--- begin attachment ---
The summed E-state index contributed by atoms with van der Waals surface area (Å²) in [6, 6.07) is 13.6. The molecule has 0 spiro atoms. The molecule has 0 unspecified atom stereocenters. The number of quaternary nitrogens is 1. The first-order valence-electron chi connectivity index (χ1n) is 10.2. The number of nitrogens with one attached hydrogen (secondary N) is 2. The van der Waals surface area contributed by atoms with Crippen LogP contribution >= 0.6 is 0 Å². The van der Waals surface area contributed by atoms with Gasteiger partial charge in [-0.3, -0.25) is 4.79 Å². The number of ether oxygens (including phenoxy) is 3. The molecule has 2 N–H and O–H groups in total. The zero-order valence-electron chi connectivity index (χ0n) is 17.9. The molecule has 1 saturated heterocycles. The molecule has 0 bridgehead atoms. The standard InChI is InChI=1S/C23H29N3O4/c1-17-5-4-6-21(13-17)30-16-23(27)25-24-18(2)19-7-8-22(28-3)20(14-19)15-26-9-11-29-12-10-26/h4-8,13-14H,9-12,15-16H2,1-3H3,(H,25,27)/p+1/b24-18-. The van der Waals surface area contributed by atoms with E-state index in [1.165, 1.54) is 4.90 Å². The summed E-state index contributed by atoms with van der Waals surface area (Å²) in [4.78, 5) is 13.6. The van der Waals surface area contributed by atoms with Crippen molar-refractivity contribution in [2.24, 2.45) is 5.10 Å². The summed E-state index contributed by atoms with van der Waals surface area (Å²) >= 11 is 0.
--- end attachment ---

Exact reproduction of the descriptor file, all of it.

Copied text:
The summed E-state index contributed by atoms with van der Waals surface area (Å²) in [6, 6.07) is 13.6. The molecule has 0 spiro atoms. The molecule has 0 unspecified atom stereocenters. The number of quaternary nitrogens is 1. The first-order valence-electron chi connectivity index (χ1n) is 10.2. The number of nitrogens with one attached hydrogen (secondary N) is 2. The van der Waals surface area contributed by atoms with Crippen LogP contribution >= 0.6 is 0 Å². The van der Waals surface area contributed by atoms with Gasteiger partial charge in [-0.3, -0.25) is 4.79 Å². The number of ether oxygens (including phenoxy) is 3. The molecule has 2 N–H and O–H groups in total. The zero-order valence-electron chi connectivity index (χ0n) is 17.9. The molecule has 1 saturated heterocycles. The molecule has 0 bridgehead atoms. The standard InChI is InChI=1S/C23H29N3O4/c1-17-5-4-6-21(13-17)30-16-23(27)25-24-18(2)19-7-8-22(28-3)20(14-19)15-26-9-11-29-12-10-26/h4-8,13-14H,9-12,15-16H2,1-3H3,(H,25,27)/p+1/b24-18-. The van der Waals surface area contributed by atoms with E-state index in [1.165, 1.54) is 4.90 Å². The summed E-state index contributed by atoms with van der Waals surface area (Å²) in [4.78, 5) is 13.6. The van der Waals surface area contributed by atoms with Crippen molar-refractivity contribution in [2.24, 2.45) is 5.10 Å². The summed E-state index contributed by atoms with van der Waals surface area (Å²) >= 11 is 0.